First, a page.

"Today's electric cars and wind turbines rely on a few elements that are mined almost entirely in China. Demand for these materials may soon exceed supply. Will this be China's next great economic advantage?"

C'est par cette question que démarre l'article The Rare-Earth Crisis de Katherine Bourzac sur Technology Review (06/2011).

"Worldwide supplies of some rare earths could soon fall short of demand. Of particular concern are neodymium and dysprosium, which are used to make magnets that help generate torque in the motors of electric and hybrid cars and convert torque into electricity in large wind turbines. In a report released last December, the U.S. Department of Energy estimated that widespread use of electric-drive vehicles and offshore wind farms could cause shortages of these metals by 2015.

What would happen then is anyone's guess. There are no practical alternatives to these metals in many critical applications requiring strong permanent magnets—materials that retain a magnetic field without the need for a power source to induce magnetism by passing an electric current through them. Most everyday magnets, including those that hold notes on the fridge, are permanent magnets. But they aren't very strong, while those made from rare earths are tremendously so. Alloys of neodymium with iron and boron are four to five times as strong by weight as permanent magnets made from any other material. That's one reason rare-earth magnets are found in nearly every hybrid and electric car on the road. The motor of Toyota's Prius, for example, uses about a kilogram of rare earths. Offshore wind turbines can require hundreds of kilograms each."

Les données fournies sont assez vagues. En creusant ailleurs sur le net, on trouve par exemple les infos suivantes :

"la fabrication du véhicule Prius, du constructeur automobile Toyota, nécessite de 10 à 15 kg de lanthanum pour la batterie, de 1 à 2 kg de néodymium[1] pour le moteur électrique et de petites quantités de dysprosium et de terbium pour diverses composantes.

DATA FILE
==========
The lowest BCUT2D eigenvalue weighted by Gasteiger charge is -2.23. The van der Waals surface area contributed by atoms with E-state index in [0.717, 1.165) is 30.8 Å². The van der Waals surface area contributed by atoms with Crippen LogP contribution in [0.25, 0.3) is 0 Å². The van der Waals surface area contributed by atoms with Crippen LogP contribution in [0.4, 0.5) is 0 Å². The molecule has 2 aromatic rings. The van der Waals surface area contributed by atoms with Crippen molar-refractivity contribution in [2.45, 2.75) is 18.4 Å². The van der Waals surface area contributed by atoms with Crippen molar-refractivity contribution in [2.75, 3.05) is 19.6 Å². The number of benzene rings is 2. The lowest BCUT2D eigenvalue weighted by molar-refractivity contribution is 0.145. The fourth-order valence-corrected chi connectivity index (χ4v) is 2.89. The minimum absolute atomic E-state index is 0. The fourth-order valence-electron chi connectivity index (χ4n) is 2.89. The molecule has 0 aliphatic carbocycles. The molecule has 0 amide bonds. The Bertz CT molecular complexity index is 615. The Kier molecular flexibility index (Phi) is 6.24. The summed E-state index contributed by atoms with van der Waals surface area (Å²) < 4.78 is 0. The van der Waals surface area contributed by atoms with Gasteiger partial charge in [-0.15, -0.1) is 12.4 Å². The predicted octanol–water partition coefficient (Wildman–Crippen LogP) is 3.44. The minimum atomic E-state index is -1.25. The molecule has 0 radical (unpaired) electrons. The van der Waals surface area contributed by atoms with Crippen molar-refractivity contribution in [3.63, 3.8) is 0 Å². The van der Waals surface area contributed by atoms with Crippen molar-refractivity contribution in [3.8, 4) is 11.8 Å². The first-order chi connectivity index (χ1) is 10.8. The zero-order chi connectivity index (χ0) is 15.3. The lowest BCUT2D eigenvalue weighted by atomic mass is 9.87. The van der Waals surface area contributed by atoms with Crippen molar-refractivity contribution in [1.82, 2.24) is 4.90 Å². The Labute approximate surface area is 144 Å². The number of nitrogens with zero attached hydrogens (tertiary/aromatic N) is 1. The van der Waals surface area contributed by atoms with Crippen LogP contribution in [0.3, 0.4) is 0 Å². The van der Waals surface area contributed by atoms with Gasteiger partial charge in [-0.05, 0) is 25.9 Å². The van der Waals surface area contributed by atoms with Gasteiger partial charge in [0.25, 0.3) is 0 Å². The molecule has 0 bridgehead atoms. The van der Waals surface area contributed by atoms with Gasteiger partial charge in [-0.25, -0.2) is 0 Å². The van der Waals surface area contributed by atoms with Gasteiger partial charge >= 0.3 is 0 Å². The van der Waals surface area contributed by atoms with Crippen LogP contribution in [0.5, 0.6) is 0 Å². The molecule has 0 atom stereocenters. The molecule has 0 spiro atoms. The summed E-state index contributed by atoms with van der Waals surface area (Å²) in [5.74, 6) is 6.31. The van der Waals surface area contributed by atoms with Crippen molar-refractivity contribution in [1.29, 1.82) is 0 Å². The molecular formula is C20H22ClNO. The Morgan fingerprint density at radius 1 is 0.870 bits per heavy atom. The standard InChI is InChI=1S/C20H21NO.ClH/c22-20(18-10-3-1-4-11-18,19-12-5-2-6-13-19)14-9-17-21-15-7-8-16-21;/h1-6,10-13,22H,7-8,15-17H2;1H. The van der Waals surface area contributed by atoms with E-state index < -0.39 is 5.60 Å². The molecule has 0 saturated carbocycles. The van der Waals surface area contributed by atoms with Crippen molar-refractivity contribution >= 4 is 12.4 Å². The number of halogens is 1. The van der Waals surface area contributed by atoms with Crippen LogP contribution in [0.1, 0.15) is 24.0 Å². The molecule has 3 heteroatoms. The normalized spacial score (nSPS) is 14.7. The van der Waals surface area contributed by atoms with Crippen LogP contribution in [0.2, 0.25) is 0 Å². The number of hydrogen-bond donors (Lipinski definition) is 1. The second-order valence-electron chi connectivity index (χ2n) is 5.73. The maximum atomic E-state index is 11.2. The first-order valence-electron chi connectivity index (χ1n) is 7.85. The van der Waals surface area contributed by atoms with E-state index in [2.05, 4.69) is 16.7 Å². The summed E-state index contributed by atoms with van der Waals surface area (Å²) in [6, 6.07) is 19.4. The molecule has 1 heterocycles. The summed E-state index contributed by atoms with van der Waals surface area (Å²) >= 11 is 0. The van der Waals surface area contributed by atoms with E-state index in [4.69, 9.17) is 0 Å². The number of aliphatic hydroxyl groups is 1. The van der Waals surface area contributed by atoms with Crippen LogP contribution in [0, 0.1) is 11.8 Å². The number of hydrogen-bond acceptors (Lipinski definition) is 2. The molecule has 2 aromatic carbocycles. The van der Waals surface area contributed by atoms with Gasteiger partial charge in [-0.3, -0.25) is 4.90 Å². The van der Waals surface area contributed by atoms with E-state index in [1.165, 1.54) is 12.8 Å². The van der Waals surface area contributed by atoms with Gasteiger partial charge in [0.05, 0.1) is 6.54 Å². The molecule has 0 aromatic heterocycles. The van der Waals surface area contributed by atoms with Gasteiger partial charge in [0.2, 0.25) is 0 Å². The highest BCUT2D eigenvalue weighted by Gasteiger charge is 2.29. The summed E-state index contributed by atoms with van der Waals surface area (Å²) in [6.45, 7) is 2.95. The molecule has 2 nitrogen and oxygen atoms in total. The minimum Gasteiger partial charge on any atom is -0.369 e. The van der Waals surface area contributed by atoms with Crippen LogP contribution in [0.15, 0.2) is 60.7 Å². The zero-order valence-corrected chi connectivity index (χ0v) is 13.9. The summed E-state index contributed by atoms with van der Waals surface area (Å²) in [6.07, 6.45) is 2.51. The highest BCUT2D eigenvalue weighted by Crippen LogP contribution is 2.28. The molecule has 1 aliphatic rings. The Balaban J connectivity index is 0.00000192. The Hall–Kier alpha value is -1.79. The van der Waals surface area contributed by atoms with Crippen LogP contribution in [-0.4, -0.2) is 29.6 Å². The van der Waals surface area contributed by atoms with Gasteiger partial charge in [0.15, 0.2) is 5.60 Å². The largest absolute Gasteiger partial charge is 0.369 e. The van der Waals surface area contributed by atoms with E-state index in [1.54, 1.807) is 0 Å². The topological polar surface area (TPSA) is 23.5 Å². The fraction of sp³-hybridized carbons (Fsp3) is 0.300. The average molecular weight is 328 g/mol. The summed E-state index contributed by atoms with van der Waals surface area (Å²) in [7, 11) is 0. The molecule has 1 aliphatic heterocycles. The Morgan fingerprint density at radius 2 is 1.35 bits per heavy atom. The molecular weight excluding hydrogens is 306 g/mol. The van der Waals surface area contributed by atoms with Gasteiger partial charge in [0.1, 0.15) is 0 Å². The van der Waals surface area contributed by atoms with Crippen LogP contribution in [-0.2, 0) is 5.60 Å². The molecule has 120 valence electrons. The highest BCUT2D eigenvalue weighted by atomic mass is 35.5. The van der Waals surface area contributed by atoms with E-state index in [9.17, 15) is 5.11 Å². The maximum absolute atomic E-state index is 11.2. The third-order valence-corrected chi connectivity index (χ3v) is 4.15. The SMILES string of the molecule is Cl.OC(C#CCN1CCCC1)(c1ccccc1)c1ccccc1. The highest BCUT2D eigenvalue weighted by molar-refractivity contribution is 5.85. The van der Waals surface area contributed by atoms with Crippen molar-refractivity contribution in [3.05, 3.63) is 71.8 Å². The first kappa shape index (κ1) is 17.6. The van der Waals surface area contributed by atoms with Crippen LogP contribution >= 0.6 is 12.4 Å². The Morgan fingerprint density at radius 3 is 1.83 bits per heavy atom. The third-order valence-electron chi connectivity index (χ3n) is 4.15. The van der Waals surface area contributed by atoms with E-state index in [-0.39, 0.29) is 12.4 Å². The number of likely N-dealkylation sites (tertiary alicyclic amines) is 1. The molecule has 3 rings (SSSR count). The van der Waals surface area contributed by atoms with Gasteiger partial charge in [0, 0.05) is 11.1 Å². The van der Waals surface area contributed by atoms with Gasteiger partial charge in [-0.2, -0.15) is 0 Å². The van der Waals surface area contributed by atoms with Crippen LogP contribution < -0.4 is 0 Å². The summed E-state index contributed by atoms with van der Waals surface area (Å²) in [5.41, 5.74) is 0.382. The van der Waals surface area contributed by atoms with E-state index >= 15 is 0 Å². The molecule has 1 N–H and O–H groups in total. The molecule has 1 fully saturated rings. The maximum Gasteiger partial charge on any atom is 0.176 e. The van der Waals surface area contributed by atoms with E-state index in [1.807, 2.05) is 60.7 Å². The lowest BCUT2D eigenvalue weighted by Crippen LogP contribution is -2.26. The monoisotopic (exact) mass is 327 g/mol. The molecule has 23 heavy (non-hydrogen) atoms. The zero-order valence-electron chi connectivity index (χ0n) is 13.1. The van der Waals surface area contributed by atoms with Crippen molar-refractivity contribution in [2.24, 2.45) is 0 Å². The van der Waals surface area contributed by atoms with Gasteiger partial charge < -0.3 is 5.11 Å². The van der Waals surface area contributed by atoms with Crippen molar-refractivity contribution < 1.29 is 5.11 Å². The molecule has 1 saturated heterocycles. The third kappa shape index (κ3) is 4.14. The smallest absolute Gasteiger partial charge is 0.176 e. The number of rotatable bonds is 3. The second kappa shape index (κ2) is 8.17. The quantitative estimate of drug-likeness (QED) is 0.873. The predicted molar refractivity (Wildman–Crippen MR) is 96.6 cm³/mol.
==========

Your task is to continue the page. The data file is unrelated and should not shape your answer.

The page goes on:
Environ 0,6 à 0,9 t d’aimants aux néodymium (30 % ETR) par mégawatt sont utilisées dans les éoliennes de nouvelle génération."

L'article parle ensuite du coût environnemental intrinsèque au processus d'extraction des terres rares, tout en restant assez évasif sur les ordres de grandeur pertinents :

"The first step in extracting rare-earth oxides from the surrounding rock is to crush the rocks and grind them into a fine powder. This is passed through a series of tanks, where the rare-earth elements float to the top. Unwanted minerals sink to the bottom, and this hazardous waste material, called tailings, is sent to ponds for storage. Meanwhile, the resulting concentrate of rare-earth metals is roasted in kilns and then dissolved in acid.
The reaction generates a lot of salt: when the Mountain Pass mine was running at full capacity in the 1990s, it produced as much as 850 gallons of salty wastewater every minute, every day of the year. This waste also contained radioactive thorium and uranium, which collected as scale inside the pipe that delivered the wastewater to evaporation ponds 11 miles away."

Si les aimants permanents à terres rares venaient à manquer, les constructeurs de véhicules électriques et de turbines se tourneraient sans doute vers le magnétisme induit, en dépit de leur moindre performance :

"the reason permanent- magnet motors are used is that their efficiency is almost always higher in the range where you use it a lot—typically you can get more torque for a given supply of current."


[1] en français on dit néodyme, mais pas en québecois manifestement